Mini Book Review: THE SENTINEL - by Lee Child

Jack Reacher gets off the bus in a sleepy no-name town outside Nashville, Tennessee. He plans to grab a cup of coffee and move right along.

Not going to happen.

The town has been shut down by a cyber attack. At the centre of it all, whether he likes it or not, is Rusty Rutherford. He's an average IT guy, but he knows more than he thinks.

As the bad guys move in on Rusty, Reacher moves in on them . . .

And now Rusty knows he's protected, he's never going to leave the big man's side.

Reacher might just have to stick around and find out what the hell's gone wrong . . . and then put it right, like only he can.


Published October 2020

Pages 367

Genres Adult | Contemporary fiction | Thriller | Mystery

Triggers/Content Advisory Adult themes | Violence.

Action thrillers are one of my favourite genres to read, and I've enjoyed Lee Child's Jack Reacher novels in the past. His larger-than-life hero always saves the day, there's always some poor underdog in need of rescue or a corrupt organisation in need of exposing, and there's something quite cinematic about Child's  stylised action scenes. But, this book (a joint venture with Child's brother, Andrew) didn't live up to its predecessors.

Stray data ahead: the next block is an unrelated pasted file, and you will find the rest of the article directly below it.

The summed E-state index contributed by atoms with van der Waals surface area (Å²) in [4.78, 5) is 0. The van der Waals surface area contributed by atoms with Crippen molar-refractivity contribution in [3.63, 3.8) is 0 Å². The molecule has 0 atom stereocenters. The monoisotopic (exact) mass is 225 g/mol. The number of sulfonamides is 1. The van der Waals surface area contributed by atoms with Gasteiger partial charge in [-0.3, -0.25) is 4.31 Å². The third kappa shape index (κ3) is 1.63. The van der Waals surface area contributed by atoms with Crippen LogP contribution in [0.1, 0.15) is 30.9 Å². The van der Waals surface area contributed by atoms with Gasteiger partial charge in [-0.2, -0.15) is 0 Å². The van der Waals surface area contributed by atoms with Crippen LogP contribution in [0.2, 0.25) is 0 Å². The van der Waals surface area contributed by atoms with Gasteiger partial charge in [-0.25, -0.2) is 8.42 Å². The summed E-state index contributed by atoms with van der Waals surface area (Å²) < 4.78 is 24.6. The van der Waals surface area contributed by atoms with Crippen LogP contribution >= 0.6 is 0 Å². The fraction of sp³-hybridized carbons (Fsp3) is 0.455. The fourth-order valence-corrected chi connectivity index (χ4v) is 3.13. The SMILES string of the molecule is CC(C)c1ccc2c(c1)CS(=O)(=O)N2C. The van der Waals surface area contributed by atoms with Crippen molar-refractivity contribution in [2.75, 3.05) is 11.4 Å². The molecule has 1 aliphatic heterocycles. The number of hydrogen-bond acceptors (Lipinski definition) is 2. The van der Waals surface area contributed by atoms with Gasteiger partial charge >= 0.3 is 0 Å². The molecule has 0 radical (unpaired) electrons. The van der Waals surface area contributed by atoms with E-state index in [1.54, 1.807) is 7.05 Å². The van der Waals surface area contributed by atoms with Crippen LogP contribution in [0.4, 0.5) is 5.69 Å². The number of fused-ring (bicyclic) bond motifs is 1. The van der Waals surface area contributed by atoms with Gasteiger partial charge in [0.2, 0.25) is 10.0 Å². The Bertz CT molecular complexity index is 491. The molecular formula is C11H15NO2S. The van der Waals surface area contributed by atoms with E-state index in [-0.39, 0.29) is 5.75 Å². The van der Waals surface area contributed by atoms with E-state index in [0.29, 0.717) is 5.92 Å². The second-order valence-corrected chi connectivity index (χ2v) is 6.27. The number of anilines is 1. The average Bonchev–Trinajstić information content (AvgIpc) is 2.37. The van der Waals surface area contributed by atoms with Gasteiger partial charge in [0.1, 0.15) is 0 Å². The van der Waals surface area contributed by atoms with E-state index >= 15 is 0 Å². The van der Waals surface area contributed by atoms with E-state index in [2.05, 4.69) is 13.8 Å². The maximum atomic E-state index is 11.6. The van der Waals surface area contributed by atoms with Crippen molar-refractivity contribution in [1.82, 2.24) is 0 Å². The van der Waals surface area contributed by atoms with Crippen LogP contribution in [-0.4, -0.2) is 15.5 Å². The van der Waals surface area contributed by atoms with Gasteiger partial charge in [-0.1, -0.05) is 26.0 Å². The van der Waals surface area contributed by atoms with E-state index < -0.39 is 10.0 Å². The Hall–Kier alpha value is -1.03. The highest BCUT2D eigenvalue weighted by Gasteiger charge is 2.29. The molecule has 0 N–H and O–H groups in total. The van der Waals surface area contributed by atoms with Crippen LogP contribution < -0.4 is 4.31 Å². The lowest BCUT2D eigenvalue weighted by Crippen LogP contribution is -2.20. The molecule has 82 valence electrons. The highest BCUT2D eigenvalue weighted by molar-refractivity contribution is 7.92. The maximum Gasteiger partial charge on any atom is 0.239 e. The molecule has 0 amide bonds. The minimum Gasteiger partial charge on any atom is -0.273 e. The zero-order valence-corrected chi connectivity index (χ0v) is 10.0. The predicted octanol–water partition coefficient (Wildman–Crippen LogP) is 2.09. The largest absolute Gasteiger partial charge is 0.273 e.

Child's writing has always been comprised of fragmented sentences and choppy dialogue. Often, I think it lends a punch to the prose and works well. But in this novel I found it extreme; to the point where it's contrived and stilted, and just unnecessary for the scene. I don't think the writing was even good. The language was amateurish.  

It doesn't help that the dialogue is bad, too. It's so unrealistic and melodramatic, and maybe it's just me, but Reacher's character's voice has a sass and dry humour to it that isn't present in the previous books. It comes across unnaturally for him, and it's way too overdone throughout the novel. I found him annoying. 

I didn't find the story entertaining. The action is boring (has Reacher ever used this much "elbow!"?!) and the plot d r a g s along oh so slowly. It's confusing, tedious, and everything takes too long to get going - the only slightly entertaining part is towards the end, but that ends up being rushed and it also deescalates too quickly.  

The characters are boring and one-dimensional. And using names like Rusty Rutherford and Sarah Sands only makes them tacky, too. I couldn't invest in their journeys, nor sympathise with their struggles, and their personalities mesh together so no one is compelling or truly individualistic.  

The Sentinel is boring and melodramatic, and the characters are one-dimensional. 

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